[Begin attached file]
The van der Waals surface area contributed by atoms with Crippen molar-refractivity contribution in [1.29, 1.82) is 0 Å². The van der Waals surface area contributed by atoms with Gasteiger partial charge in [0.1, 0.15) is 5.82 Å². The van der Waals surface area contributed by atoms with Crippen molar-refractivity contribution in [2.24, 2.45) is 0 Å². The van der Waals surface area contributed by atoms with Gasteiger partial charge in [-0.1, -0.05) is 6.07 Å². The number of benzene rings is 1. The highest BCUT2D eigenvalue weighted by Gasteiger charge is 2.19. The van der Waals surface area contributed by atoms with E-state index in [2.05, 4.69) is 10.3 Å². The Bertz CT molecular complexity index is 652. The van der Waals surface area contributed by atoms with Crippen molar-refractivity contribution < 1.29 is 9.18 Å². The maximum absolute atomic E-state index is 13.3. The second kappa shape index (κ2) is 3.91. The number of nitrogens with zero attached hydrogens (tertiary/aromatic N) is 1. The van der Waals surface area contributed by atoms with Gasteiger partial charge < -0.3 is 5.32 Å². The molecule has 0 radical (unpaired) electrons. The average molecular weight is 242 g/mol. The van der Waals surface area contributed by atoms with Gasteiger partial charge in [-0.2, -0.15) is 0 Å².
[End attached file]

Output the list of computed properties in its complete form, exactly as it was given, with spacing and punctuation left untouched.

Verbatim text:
The van der Waals surface area contributed by atoms with Crippen molar-refractivity contribution in [1.29, 1.82) is 0 Å². The van der Waals surface area contributed by atoms with Gasteiger partial charge in [0.1, 0.15) is 5.82 Å². The van der Waals surface area contributed by atoms with Crippen molar-refractivity contribution in [2.24, 2.45) is 0 Å². The van der Waals surface area contributed by atoms with Gasteiger partial charge in [-0.1, -0.05) is 6.07 Å². The number of benzene rings is 1. The highest BCUT2D eigenvalue weighted by Gasteiger charge is 2.19. The van der Waals surface area contributed by atoms with E-state index in [2.05, 4.69) is 10.3 Å². The Bertz CT molecular complexity index is 652. The van der Waals surface area contributed by atoms with Crippen molar-refractivity contribution < 1.29 is 9.18 Å². The maximum absolute atomic E-state index is 13.3. The second kappa shape index (κ2) is 3.91. The number of nitrogens with zero attached hydrogens (tertiary/aromatic N) is 1. The van der Waals surface area contributed by atoms with Gasteiger partial charge < -0.3 is 5.32 Å². The molecule has 0 radical (unpaired) electrons. The average molecular weight is 242 g/mol. The van der Waals surface area contributed by atoms with Gasteiger partial charge in [-0.2, -0.15) is 0 Å².